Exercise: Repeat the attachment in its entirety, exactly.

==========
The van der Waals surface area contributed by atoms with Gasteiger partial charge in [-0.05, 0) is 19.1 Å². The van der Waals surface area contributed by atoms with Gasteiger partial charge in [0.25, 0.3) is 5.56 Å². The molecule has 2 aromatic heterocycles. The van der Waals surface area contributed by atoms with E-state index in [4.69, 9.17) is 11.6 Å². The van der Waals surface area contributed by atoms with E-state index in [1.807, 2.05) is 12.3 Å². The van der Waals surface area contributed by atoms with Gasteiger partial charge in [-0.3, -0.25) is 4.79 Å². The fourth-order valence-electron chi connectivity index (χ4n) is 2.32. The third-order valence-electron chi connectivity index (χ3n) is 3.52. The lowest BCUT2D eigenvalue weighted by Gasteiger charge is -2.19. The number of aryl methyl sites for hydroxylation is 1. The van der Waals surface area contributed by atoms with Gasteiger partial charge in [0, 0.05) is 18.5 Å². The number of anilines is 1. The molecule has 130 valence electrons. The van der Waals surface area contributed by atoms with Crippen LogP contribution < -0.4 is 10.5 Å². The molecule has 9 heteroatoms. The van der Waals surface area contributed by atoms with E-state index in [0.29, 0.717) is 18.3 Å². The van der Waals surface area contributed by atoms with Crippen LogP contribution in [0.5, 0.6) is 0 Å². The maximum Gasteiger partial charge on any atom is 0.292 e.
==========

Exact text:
The van der Waals surface area contributed by atoms with Gasteiger partial charge in [-0.05, 0) is 19.1 Å². The van der Waals surface area contributed by atoms with Gasteiger partial charge in [0.25, 0.3) is 5.56 Å². The molecule has 2 aromatic heterocycles. The van der Waals surface area contributed by atoms with E-state index in [4.69, 9.17) is 11.6 Å². The van der Waals surface area contributed by atoms with E-state index in [1.807, 2.05) is 12.3 Å². The van der Waals surface area contributed by atoms with Gasteiger partial charge in [-0.3, -0.25) is 4.79 Å². The fourth-order valence-electron chi connectivity index (χ4n) is 2.32. The third-order valence-electron chi connectivity index (χ3n) is 3.52. The lowest BCUT2D eigenvalue weighted by Gasteiger charge is -2.19. The number of aryl methyl sites for hydroxylation is 1. The van der Waals surface area contributed by atoms with Gasteiger partial charge in [0, 0.05) is 18.5 Å². The number of anilines is 1. The molecule has 130 valence electrons. The van der Waals surface area contributed by atoms with Crippen LogP contribution < -0.4 is 10.5 Å². The molecule has 9 heteroatoms. The van der Waals surface area contributed by atoms with E-state index in [0.29, 0.717) is 18.3 Å². The van der Waals surface area contributed by atoms with Crippen LogP contribution in [0.5, 0.6) is 0 Å². The maximum Gasteiger partial charge on any atom is 0.292 e.